Thursday, April 10, 2008
Persepolis; animated drama/ comedy, France/ USA, 2007; D: Marjane Satrapi, Vincent Paronnaud, S: Chiara Mastroianni, Catherine Deneuve, Danielle Darrieux, Simon Abkarian
Tehran, '79. Marjane Satrapi is a little free-spirited girl who imagines she will become the last prophet and that she talks with God. When the Islamic revolution starts and the people overthrow Shah Muhammad Reza Pahlavi, their parents optimistically look at the future in their country. Yet, the new Islamic hard core government forbids everything from the West and forces women to wear head scarfs, something that bothers Marjane. When the Iran-Iraq war starts, her parents send her to a French school in Vienna, but even there she has hard time to fit in with the crowd. She has nihilist friends and breaks up with her boyfriend, returning back to Tehran. As a woman, she goes to live in France.
Some time ago, Sean Penn visited Tehran and accidentally stumbled upon some fans, among them some girls who saw his film "21 Gram", which contains movie sex scenes even though they are forbidden as immoral under the Iran government. A natural question came to me, namely how does a free spirited, extroverted girl live in such a rigid, introverted society, and I'm glad someone answered it in the form of this shining animated film, "Persepolis". Funny and sad, cheerful and depressing at the same time, this unusual story is shot in caricature black and white animation, but already some 5 minutes into the film will the viewer get use to it and only get absorbed by its gripping content. It's rather surprising that the Iranian government tried to sabotage this film for allegedly turning out "anti-Iranian" since it's never against Iran or Iranian people - just against oppression in general.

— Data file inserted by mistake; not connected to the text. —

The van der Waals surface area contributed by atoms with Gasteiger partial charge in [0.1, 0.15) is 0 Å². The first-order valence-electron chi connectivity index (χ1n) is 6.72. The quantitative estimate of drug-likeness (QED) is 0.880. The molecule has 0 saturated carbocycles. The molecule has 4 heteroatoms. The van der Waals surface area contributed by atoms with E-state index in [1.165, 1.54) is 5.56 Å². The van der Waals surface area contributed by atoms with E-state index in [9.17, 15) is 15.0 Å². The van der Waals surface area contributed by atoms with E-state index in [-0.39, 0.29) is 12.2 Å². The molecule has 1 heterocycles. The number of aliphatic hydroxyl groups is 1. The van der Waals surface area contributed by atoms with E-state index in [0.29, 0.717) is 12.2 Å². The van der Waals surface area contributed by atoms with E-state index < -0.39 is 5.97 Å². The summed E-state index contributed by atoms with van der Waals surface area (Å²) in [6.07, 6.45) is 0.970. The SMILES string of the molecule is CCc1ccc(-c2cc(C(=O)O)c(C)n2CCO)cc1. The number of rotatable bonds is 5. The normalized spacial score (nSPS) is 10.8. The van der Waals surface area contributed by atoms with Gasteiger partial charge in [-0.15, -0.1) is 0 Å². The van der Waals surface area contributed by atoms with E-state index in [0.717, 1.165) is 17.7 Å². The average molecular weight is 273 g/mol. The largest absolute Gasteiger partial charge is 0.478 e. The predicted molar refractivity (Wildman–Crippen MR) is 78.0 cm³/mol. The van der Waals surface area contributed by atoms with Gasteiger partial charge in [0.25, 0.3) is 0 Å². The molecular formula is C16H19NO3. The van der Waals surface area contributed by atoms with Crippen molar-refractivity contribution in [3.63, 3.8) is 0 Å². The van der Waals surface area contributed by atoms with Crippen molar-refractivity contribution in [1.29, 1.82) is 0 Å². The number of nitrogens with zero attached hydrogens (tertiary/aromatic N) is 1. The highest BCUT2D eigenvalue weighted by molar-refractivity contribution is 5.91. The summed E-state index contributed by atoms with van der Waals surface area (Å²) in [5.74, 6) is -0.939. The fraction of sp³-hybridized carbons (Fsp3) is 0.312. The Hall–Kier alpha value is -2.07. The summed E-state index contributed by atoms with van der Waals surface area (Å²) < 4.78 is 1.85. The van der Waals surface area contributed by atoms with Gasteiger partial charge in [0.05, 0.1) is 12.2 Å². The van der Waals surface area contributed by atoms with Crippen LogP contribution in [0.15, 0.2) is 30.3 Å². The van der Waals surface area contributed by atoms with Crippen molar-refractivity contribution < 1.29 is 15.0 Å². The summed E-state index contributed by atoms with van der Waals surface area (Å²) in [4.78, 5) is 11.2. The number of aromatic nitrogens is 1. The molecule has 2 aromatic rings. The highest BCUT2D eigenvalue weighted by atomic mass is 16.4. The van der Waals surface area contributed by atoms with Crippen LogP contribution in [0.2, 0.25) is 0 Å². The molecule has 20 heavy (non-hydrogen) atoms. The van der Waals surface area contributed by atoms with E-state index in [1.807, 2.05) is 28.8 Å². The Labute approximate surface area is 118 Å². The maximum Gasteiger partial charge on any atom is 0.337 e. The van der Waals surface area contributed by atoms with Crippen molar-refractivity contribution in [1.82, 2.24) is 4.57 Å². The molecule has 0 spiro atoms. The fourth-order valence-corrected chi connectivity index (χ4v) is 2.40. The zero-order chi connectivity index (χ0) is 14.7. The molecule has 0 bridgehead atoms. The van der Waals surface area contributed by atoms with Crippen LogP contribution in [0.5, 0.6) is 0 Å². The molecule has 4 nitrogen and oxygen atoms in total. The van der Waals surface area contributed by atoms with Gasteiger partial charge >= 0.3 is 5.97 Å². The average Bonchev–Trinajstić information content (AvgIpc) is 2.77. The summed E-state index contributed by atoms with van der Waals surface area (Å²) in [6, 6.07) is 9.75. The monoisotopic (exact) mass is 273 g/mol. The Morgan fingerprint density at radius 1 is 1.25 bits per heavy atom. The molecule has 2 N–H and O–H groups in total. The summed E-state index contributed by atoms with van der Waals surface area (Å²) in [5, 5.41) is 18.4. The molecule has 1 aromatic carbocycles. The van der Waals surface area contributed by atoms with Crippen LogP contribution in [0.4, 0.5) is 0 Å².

Also, it doesn't hesitate to criticize the West too: the small regression in which it is implied that the US has been supporting the tyrant Shah for decades, which led to such disgust of the people that after they overthrew him they decided to not have anything with the West no more, simply sums up almost everything what is needed to give insight into why the circumstances in Iran were the way they were. Also, author Marjane Satrapi just shows her autobiography which, although exaggerated, contains a lot of truth - for instance, the scene where the art professor is teaching the class about Botticelli's "The Birth of Venus" ignites laughter because the whole painting is censored for nudity and only the face of the woman is seen, yet when one realizes that this was actually happening in Iran, the whole thing gains a tragicomic context. In a society where the concept of sin has been so overstretched that people can get in trouble just for listening the Bee Gees, wearing lipstick or a t-shirt that states "Punk is not Dead", Satrapi managed to craft a hilarious piece of observation about her free spirit that is at times contagiously fun, culminating in the fantastic "Eye of the Tiger" song sequence that should be considered a classic. Although slightly tedious, "Persepolis" is a real treat.